Ticketmaster has agreed to a fine in order to stop prosecution for alleged hacking that occurred from the company into one of their competitors computers. According to Ticketmaster, the incident was isolated, with two of their employees acting on their own volition to execute the hack. They state that the two have since been terminated.
However that wasn’t enough to get them off the hook with a federal judge in New York City. The company was sued initially by Songkick in civil court and agreed to pay a $110 million fine to settle. But this case brought up the criminal aspect of the hacking and they have agreed to another $10 million in order to avoid having to face criminal charges.
According to the claim, Ticketmaster attempted to infiltrate Songkicks system for artists who had worked with the company to sell seats for U.S. tours through fan clubs. According to the claim, employees of Ticketmaster then repeatedly accessed computers belonging to Songkick using stolen passwords.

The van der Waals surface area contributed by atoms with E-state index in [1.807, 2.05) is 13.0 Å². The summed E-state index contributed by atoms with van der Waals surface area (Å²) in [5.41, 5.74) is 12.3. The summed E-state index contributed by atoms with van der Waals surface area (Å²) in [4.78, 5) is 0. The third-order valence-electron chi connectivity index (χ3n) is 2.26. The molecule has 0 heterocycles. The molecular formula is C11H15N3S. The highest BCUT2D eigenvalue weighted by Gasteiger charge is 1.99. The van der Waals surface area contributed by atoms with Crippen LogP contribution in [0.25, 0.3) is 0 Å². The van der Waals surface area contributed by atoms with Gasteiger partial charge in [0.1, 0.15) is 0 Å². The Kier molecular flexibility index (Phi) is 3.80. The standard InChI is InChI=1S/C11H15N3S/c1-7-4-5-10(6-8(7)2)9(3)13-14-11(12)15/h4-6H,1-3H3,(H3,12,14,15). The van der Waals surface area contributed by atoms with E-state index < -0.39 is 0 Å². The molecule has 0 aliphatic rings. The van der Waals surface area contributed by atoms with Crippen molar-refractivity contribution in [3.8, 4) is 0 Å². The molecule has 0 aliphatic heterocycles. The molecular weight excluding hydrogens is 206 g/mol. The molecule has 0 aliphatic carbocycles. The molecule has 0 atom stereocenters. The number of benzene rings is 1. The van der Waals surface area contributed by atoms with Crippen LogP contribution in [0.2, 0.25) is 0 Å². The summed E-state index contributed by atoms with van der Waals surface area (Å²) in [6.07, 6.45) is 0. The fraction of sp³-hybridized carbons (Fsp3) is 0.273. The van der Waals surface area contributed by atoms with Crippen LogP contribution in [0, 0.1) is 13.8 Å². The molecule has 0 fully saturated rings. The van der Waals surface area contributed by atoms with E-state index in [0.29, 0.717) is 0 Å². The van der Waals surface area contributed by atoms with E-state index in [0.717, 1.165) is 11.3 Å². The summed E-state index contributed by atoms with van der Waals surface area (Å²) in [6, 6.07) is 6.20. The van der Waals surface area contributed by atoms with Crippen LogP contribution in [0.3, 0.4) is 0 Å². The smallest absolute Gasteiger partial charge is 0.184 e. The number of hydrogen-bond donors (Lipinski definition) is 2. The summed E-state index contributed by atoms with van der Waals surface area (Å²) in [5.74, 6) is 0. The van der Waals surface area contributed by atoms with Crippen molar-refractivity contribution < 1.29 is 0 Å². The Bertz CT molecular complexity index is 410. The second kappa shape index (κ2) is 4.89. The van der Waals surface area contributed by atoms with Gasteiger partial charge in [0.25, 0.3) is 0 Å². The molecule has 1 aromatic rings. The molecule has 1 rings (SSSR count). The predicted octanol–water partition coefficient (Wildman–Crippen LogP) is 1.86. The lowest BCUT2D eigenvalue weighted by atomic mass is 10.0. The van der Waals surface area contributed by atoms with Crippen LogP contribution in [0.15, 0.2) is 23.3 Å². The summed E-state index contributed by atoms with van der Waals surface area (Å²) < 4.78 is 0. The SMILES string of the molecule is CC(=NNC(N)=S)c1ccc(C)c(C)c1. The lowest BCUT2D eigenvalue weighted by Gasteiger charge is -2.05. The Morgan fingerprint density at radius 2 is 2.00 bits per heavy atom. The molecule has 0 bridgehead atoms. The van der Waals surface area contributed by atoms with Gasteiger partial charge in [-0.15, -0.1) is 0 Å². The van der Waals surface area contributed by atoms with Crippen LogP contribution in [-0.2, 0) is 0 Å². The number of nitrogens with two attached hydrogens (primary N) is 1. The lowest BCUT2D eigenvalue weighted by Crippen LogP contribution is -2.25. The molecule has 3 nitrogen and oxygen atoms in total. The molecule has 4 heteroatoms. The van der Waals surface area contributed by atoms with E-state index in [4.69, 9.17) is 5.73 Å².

“repeatedly — and illegally — accessed a competitor’s computers without authorization using stolen passwords to unlawfully collect potential business intelligence,” said Acting U.S. Attorney Seth DuCharme.
Ticketmaster claims that the employees who engaged in this conduct were fired many years ago, in 2017, even before the settlement of the civil case. But the crime may have begun all the way back in 2014. At least, according to the prosecution that’s when a former employee from Songkick began working at Ticketmaster and came up with the plan.
The plan was, allegedly, to hack accounts to find out which clients were working with Songkick in an effort to reach out to those clients and lure them away. In fact, employees even discussed this in emails to one another, stating that they could get rid of the company entirely if they were able to win back business from certain artists.
There’s no telling what exactly the hacking could have cost Songkick or whether or not Ticketmaster reaped any benefits from the situation. But it is definitely going to cost them. That $120 million total over the civil and criminal case will definitely put them behind and it’s likely cost them some goodwill with some of the clients that they already had or some that they may have been attempting to pull away from Songkick in a more legitimate fashion.